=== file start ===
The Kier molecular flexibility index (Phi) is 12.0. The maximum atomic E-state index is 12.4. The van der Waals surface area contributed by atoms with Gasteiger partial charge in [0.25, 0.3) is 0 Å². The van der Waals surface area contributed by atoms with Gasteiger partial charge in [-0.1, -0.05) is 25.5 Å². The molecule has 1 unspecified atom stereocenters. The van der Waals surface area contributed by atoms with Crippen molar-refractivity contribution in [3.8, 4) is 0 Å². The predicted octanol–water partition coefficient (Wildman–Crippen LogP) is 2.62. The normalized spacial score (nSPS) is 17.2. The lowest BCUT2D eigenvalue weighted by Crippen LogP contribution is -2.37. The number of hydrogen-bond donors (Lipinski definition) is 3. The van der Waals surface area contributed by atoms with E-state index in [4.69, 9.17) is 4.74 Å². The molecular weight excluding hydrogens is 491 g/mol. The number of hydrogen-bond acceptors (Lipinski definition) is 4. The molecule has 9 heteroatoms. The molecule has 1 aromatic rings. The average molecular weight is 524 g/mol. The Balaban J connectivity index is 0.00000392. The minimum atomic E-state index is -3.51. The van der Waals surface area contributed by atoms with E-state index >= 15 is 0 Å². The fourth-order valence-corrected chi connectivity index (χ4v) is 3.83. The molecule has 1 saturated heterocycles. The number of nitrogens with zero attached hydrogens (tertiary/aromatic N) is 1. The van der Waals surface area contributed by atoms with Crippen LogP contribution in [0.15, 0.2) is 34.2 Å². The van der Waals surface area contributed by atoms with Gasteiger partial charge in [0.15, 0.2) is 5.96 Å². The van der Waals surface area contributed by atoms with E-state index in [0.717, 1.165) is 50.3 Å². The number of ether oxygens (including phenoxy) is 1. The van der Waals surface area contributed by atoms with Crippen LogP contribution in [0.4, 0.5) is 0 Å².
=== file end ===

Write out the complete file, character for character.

The Kier molecular flexibility index (Phi) is 12.0. The maximum atomic E-state index is 12.4. The van der Waals surface area contributed by atoms with Gasteiger partial charge in [0.25, 0.3) is 0 Å². The van der Waals surface area contributed by atoms with Gasteiger partial charge in [-0.1, -0.05) is 25.5 Å². The molecule has 1 unspecified atom stereocenters. The van der Waals surface area contributed by atoms with Crippen molar-refractivity contribution in [3.8, 4) is 0 Å². The predicted octanol–water partition coefficient (Wildman–Crippen LogP) is 2.62. The normalized spacial score (nSPS) is 17.2. The lowest BCUT2D eigenvalue weighted by Crippen LogP contribution is -2.37. The number of hydrogen-bond donors (Lipinski definition) is 3. The van der Waals surface area contributed by atoms with E-state index in [4.69, 9.17) is 4.74 Å². The molecular weight excluding hydrogens is 491 g/mol. The number of hydrogen-bond acceptors (Lipinski definition) is 4. The molecule has 9 heteroatoms. The molecule has 1 aromatic rings. The average molecular weight is 524 g/mol. The Balaban J connectivity index is 0.00000392. The minimum atomic E-state index is -3.51. The van der Waals surface area contributed by atoms with E-state index >= 15 is 0 Å². The fourth-order valence-corrected chi connectivity index (χ4v) is 3.83. The molecule has 1 saturated heterocycles. The number of nitrogens with zero attached hydrogens (tertiary/aromatic N) is 1. The van der Waals surface area contributed by atoms with Crippen LogP contribution in [0.15, 0.2) is 34.2 Å². The van der Waals surface area contributed by atoms with Gasteiger partial charge in [0.15, 0.2) is 5.96 Å². The van der Waals surface area contributed by atoms with E-state index in [0.717, 1.165) is 50.3 Å². The number of ether oxygens (including phenoxy) is 1. The van der Waals surface area contributed by atoms with Crippen LogP contribution in [0.4, 0.5) is 0 Å².